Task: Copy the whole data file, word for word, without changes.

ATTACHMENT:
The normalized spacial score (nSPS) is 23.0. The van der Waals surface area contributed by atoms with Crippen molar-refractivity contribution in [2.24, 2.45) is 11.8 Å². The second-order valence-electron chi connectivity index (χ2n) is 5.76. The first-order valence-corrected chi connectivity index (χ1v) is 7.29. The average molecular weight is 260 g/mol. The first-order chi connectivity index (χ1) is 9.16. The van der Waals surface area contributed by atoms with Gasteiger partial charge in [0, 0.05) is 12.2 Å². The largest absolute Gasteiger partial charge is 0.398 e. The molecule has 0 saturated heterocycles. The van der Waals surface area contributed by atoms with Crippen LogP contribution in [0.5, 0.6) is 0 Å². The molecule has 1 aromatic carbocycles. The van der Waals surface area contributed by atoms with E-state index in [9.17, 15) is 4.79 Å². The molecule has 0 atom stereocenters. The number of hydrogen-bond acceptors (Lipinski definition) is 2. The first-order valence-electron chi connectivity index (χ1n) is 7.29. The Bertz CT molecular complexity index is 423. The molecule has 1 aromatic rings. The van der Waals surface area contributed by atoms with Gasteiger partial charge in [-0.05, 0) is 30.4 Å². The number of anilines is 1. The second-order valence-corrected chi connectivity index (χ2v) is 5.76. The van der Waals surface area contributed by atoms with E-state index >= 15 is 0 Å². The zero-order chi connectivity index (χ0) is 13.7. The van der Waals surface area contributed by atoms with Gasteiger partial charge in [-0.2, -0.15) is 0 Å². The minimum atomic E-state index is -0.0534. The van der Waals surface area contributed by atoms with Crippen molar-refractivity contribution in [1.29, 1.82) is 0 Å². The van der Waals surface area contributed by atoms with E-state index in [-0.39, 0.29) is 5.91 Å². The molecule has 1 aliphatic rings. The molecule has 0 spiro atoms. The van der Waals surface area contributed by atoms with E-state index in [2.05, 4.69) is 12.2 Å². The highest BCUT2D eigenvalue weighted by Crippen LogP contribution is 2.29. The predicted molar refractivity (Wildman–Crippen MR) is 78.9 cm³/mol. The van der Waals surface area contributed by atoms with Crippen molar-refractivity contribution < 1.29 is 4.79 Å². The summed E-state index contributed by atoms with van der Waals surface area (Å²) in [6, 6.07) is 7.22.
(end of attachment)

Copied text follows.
The normalized spacial score (nSPS) is 23.0. The van der Waals surface area contributed by atoms with Crippen molar-refractivity contribution in [2.24, 2.45) is 11.8 Å². The second-order valence-electron chi connectivity index (χ2n) is 5.76. The first-order valence-corrected chi connectivity index (χ1v) is 7.29. The average molecular weight is 260 g/mol. The first-order chi connectivity index (χ1) is 9.16. The van der Waals surface area contributed by atoms with Gasteiger partial charge in [0, 0.05) is 12.2 Å². The largest absolute Gasteiger partial charge is 0.398 e. The molecule has 0 saturated heterocycles. The van der Waals surface area contributed by atoms with Crippen LogP contribution in [0.5, 0.6) is 0 Å². The molecule has 1 aromatic carbocycles. The van der Waals surface area contributed by atoms with E-state index in [9.17, 15) is 4.79 Å². The molecule has 0 atom stereocenters. The number of hydrogen-bond acceptors (Lipinski definition) is 2. The first-order valence-electron chi connectivity index (χ1n) is 7.29. The Bertz CT molecular complexity index is 423. The molecule has 1 aromatic rings. The van der Waals surface area contributed by atoms with Gasteiger partial charge in [-0.05, 0) is 30.4 Å². The number of anilines is 1. The second-order valence-corrected chi connectivity index (χ2v) is 5.76. The van der Waals surface area contributed by atoms with E-state index >= 15 is 0 Å². The zero-order chi connectivity index (χ0) is 13.7. The van der Waals surface area contributed by atoms with Gasteiger partial charge in [-0.2, -0.15) is 0 Å². The minimum atomic E-state index is -0.0534. The van der Waals surface area contributed by atoms with Crippen molar-refractivity contribution in [1.29, 1.82) is 0 Å². The van der Waals surface area contributed by atoms with E-state index in [-0.39, 0.29) is 5.91 Å². The molecule has 1 aliphatic rings. The molecule has 0 spiro atoms. The van der Waals surface area contributed by atoms with E-state index in [2.05, 4.69) is 12.2 Å². The highest BCUT2D eigenvalue weighted by Crippen LogP contribution is 2.29. The predicted molar refractivity (Wildman–Crippen MR) is 78.9 cm³/mol. The van der Waals surface area contributed by atoms with Crippen molar-refractivity contribution < 1.29 is 4.79 Å². The summed E-state index contributed by atoms with van der Waals surface area (Å²) in [6, 6.07) is 7.22.